Outdoor lighting that improves visibility, saves energy, and complies with dark sky standards

Improve visibility and save energy with outdoor lighting that complies with dark sky inititatives

By Sheila Kennedy, Contributing Editor

The days of brilliantly lit industrial facilities illuminating the night sky are waning. Legislative initiatives that aim to reduce light pollution are gaining prominence in state legislatures across the country. As a result of these “dark sky” initiatives, not only will our nighttime environment improve, but the new rules will save energy, increase safety and lower costs. According to one bill pending in New York State, “It is conservatively estimated that $3 billion to $4.5 billion a year is wasted in the United States in the unintended lighting of the sky.”

What is light pollution?

Excessive, unshielded, ill-timed and misplaced outdoor lighting creates glare, light trespass and the all-too-familiar sky glow that obstructs our view of the starry night sky. Floodlights, parking lot lights, wall packs, landscape lighting and other exterior security fixtures can contribute to light pollution and waste energy. Glare conditions can conceal an intruder from security personnel, as well as increase accident liability.

Who is driving the legislative action?

Organizations such as the Dark Sky Society and International Dark-Sky Association actively support educational and legislative efforts to reduce light pollution and energy consumption. Ordinances are being enacted at state, regional and local levels to control the amount, efficiency and direction of outdoor illuminations.

Security lighting manufacturers are heeding the call to comply with dark sky initiatives, and to meet the cutoff classifications established by the Illuminating Engineering Society of North America (IESNA). Full-cutoff luminaires that eliminate uplight and limit intensity are typically specified in legislation.

What can be done to minimize light pollution?

Light spilled upward and in unintended areas can be controlled by mounting a shield or reflector baffle on the lamp. A luminaire with a flat lens rather than a rounded globe one is less inclined to emit light into the sky.
  • Glare can be minimized by limiting the intensity of the light from the luminaire. High-mounted fixtures that are angled downward prevent glare, long shadows and light trespass.
  • Ill-timed light can be corrected by using motion sensors, timers or automatic photosensors that illuminate only from dusk to dawn.
  • Energy can be saved by reducing bulb wattage to minimum effective levels. The light output of discharge lamps can be reduced late at night. Nonessential lights can be turned off. Care should be taken not to over-light one area, making an adjacent area appear poorly lit.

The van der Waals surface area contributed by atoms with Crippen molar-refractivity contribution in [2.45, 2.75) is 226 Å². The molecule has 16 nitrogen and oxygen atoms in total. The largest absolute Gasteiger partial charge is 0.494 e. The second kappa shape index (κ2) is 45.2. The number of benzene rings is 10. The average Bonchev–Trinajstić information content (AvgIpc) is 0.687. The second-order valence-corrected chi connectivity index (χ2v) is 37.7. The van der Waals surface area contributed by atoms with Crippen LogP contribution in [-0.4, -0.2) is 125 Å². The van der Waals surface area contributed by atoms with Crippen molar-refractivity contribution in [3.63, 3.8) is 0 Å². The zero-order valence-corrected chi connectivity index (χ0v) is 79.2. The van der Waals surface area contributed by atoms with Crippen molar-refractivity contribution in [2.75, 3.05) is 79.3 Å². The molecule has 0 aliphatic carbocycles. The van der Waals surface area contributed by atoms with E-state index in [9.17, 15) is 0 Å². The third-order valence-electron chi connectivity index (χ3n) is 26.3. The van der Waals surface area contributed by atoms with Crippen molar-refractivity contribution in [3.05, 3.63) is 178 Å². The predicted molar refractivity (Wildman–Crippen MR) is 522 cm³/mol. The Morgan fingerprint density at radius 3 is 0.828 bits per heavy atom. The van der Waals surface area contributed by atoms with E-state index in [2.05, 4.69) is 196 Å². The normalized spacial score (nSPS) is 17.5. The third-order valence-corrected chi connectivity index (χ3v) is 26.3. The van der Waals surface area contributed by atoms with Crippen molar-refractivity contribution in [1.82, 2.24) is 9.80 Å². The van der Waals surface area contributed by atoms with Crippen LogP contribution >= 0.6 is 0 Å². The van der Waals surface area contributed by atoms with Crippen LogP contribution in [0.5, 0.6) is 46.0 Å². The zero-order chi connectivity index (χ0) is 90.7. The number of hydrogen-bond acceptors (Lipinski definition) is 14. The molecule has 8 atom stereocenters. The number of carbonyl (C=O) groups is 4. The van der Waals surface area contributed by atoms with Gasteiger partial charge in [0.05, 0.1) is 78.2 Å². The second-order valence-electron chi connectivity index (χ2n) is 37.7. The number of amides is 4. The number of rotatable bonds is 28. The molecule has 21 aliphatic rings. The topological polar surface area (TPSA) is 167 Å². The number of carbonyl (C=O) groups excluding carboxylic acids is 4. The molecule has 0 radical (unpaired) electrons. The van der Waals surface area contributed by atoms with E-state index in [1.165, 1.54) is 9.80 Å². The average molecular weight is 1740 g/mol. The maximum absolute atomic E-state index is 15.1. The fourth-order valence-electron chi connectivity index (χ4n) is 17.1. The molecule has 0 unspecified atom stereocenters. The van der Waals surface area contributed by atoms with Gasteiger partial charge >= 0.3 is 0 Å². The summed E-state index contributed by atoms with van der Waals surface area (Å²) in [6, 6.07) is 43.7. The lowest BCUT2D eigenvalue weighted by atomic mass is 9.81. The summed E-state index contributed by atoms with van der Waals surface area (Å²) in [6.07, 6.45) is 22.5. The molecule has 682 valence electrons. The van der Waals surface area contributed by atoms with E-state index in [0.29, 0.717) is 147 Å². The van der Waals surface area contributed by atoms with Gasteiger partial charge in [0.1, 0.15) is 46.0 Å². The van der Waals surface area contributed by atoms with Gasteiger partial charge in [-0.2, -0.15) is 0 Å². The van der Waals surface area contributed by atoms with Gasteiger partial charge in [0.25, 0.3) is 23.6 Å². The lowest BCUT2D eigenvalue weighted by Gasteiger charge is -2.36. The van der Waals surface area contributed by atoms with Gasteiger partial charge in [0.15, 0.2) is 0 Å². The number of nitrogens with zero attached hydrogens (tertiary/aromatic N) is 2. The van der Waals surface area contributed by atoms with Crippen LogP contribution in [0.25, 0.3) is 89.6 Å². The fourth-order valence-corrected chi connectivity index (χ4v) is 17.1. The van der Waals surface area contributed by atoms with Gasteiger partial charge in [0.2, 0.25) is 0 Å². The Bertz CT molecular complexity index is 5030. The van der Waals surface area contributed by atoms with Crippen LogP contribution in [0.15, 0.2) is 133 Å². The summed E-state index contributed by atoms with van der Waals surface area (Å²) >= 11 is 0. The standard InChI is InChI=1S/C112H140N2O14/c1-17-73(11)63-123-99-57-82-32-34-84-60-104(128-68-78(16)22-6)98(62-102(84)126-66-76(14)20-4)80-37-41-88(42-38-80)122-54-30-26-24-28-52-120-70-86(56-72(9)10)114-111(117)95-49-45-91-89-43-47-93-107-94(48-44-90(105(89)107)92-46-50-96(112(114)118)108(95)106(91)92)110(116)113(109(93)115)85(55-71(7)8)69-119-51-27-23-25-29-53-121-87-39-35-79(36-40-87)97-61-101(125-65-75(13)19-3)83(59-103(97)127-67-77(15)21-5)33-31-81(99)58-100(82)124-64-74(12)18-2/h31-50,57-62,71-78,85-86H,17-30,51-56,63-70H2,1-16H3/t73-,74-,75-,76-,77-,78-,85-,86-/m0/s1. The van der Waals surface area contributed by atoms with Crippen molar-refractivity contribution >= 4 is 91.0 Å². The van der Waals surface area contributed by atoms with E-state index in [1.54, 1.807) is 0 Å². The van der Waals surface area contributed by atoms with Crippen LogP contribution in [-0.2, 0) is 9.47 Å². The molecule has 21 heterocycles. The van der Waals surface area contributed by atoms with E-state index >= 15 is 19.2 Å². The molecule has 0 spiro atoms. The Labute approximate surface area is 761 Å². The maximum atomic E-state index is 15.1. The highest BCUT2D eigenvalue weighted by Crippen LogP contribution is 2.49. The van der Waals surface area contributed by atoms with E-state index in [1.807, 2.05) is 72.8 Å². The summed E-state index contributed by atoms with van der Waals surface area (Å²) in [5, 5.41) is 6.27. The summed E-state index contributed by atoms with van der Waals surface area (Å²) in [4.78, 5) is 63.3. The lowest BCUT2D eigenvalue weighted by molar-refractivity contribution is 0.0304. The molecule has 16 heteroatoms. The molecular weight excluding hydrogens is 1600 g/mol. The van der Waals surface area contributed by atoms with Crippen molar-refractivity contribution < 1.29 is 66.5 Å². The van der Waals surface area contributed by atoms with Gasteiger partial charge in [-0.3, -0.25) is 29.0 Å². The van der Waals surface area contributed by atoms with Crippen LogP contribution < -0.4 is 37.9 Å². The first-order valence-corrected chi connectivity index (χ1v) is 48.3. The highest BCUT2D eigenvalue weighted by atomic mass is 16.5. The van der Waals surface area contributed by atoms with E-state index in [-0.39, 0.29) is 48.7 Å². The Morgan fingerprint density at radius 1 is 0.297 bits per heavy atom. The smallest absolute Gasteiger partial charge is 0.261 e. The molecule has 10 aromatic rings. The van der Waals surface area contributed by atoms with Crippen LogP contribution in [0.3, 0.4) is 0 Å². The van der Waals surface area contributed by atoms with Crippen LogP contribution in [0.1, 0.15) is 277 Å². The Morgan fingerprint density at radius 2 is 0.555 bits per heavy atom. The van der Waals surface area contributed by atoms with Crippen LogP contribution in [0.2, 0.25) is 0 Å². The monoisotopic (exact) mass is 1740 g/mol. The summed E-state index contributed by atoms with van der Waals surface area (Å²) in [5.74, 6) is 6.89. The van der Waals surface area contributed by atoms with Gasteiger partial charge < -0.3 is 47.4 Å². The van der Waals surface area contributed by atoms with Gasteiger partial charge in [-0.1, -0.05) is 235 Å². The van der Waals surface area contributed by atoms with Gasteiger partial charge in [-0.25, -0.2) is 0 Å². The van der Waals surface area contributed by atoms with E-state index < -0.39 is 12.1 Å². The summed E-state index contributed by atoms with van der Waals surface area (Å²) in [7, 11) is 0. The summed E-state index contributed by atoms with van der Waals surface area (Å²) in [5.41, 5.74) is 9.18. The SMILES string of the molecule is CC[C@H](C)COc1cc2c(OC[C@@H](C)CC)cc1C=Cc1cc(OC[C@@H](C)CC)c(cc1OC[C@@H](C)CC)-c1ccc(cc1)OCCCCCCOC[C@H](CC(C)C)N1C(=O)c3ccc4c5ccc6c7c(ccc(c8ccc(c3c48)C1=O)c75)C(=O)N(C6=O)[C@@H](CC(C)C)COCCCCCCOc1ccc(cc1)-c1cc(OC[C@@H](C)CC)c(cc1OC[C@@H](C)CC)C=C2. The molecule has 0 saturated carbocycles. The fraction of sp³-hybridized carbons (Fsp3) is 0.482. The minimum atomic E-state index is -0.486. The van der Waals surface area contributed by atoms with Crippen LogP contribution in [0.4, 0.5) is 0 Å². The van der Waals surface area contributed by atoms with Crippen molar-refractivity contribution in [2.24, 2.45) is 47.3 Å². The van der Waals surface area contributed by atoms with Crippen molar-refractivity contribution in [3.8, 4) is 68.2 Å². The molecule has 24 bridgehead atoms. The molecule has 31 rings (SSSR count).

• Operating costs can be reduced by using low-maintenance, high-performance fixtures and long-life bulbs.

What are some examples of recommended fixtures and lamps?

The Holophane Mongoose luminaire addresses spill light, uplight and glare issues while providing uniformity in the target area and requiring less wattage. The General Electric Criterion Cut-Off Wall Pack eliminates glare by focusing its light down and onto the wall, and it is designed to minimize installation, maintenance and repair costs.

High-intensity discharge light bulbs such as metal halide, high-pressure sodium and low-pressure sodium lamps are highly energy efficient and have low energy consumption costs. Compact fluorescent lamps provide energy savings and have a long life.

How much money can you save?

SELENE, a New York affiliate of the International Dark-Sky Association, provides a lighting cost calculator that can help you make quick savings calculations. The online calculator considers lamp type, wattage, rate per kilowatt hour and hours illuminated to determine the electricity used and cost per year. Compare your current fixture costs to more energy-efficient alternatives.

A more detailed assessment can be made with electrical and photometric studies that provide insight into how to reduce your lighting-related energy consumption while improving lighting quality.

 

For more information, see:

 

www.darkskysociety.org

www.darksky.org

www.iesna.org

www.holophane.com/product/InfRdwy/mongoose.htm

www.gecriterion.com

www.selene-ny.org/lightcost.asp

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